person:p2 committee:nominated committee:membership12345
It is important to note that in the conventional use of reification, the subject of the reification triples is assumed to identify a particular instance of a triple in a particular RDF document, rather than some arbitrary triple having the same subject, predicate, and object. This particular convention is used because reification is intended for expressing properties such as dates of composition and source information, as in the examples given already, and these properties need to be applied to specific instances of triples.
The power of the reification vocabulary in RDF is restricted by the lack of a built-in means for assigning URIrefs to statements, so in order to express "provenance" information of this kind in RDF, one has to use some mechanism (outside of RDF) to assign URIs to individual RDF statements, then make further statements about those individual statements, using their URIs to identify them.
Reification in Topic Maps 
In an XML Topic Map (XTM), only a topic can have a name or play a role in an association. One may use an association to make an assertion about a topic, but one cannot directly make assertions about that assertion. However, it is possible to create a topic that reifies a non-topic construct in a map, thus enabling the association to be named and treated as a topic itself.
Reification and n-ary relations 
In Semantic Web languages, such as RDF and OWL, a property is a binary relation used to link two individuals or an individual and a value. However, in some cases, the natural and convenient way to represent certain concepts is to use relations to link an individual to more than just one individual or value. These relations are called n-ary relations. Examples are representing relations among multiple individuals, such as a committee, a person who is a committee member and another person who has nominated the first person to become the committee member, or a buyer, a seller, and an object that was bought when describing a purchase of a book.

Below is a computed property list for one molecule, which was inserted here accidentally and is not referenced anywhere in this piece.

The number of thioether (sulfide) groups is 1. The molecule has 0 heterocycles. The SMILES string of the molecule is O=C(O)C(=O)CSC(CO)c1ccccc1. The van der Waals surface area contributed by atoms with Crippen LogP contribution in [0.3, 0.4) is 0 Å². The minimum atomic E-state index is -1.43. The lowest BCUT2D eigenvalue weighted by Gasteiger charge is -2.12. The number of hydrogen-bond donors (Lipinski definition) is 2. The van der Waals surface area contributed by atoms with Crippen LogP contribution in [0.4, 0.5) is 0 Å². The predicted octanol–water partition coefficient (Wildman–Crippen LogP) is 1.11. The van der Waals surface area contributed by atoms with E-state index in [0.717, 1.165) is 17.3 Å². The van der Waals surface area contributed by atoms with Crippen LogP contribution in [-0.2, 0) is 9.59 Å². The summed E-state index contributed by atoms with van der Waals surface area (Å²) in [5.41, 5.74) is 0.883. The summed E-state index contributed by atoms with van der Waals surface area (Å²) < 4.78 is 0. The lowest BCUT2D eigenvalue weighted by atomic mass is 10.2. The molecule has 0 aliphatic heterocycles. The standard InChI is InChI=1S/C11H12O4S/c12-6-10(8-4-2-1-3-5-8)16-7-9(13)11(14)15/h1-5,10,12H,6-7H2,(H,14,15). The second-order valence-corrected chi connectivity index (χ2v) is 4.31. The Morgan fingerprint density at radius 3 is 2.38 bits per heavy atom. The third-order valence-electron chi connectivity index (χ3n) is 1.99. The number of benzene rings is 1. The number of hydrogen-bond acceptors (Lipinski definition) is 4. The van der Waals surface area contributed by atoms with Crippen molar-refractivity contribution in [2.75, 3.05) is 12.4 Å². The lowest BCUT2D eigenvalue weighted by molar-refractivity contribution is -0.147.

A more general approach to reification is to create an explicit new class and n new properties to represent an n-ary relation, making an instance of the relation linking the n individuals an instance of this class. This approach can also be used to represent provenance information and other properties for an individual relation instance.
:p1 a :Person ; :has_membership _:membership_12345 . _:membership_12345 a :Membership ; :committee :c1; :nominated_by :p2 .
Reification vs. quotation 
It is also important to note that the reification described here is not the same as "quotation" found in other languages. Instead, the reification describes the relationship between a particular instance of a triple and the resources the triple refers to. The reification can be read intuitively as saying "this RDF triple talks about these things", rather than (as in quotation) "this RDF triple has this form." For instance, in the reification example used in this section, the triple:
committee:membership12345 rdf:subject person:p1 .
rdf:subject of the original statement says that the subject of the statement is the resource (the person) identified by the URIref
person:p1. It does not state that the subject of the statement is the URIref itself (i.e., a string beginning with certain characters), as quotation would.
See also 
|Look up reification in Wiktionary, the free dictionary.|
- Denotational semantics
- Formal semantics of programming languages
- Meta-circular evaluator
- Normalization by evaluation
- Operational semantics
- Reflection (computer science)
- Resource Description Framework
- Topic Maps
- J. Malenfant, M. Jacques and F.-N. Demers, A Tutorial on Behavioral Reflection and its Implementation
- The Java Language Specification, section 4.7, Third Edition
- "Smalltalk Blocks And Closures". C2.com. 2009-10-15. Retrieved 2010-10-09.
- Formal Methods Europe, Frequently Asked Questions, part 13.
- Antoni Olivé, Conceptual Modeling of Information Systems, Springer Verlag, 2007.
- Unified Modeling Language, UML superstructure, Object Management Group, 2007-11-02.
- "RDF Primer". W3.org. Retrieved 2010-10-09.
- Practical Introduction into Topic Maps.
- "W3C Defining N-ary relations on Semantic Web". W3.org. Retrieved 2010-10-09.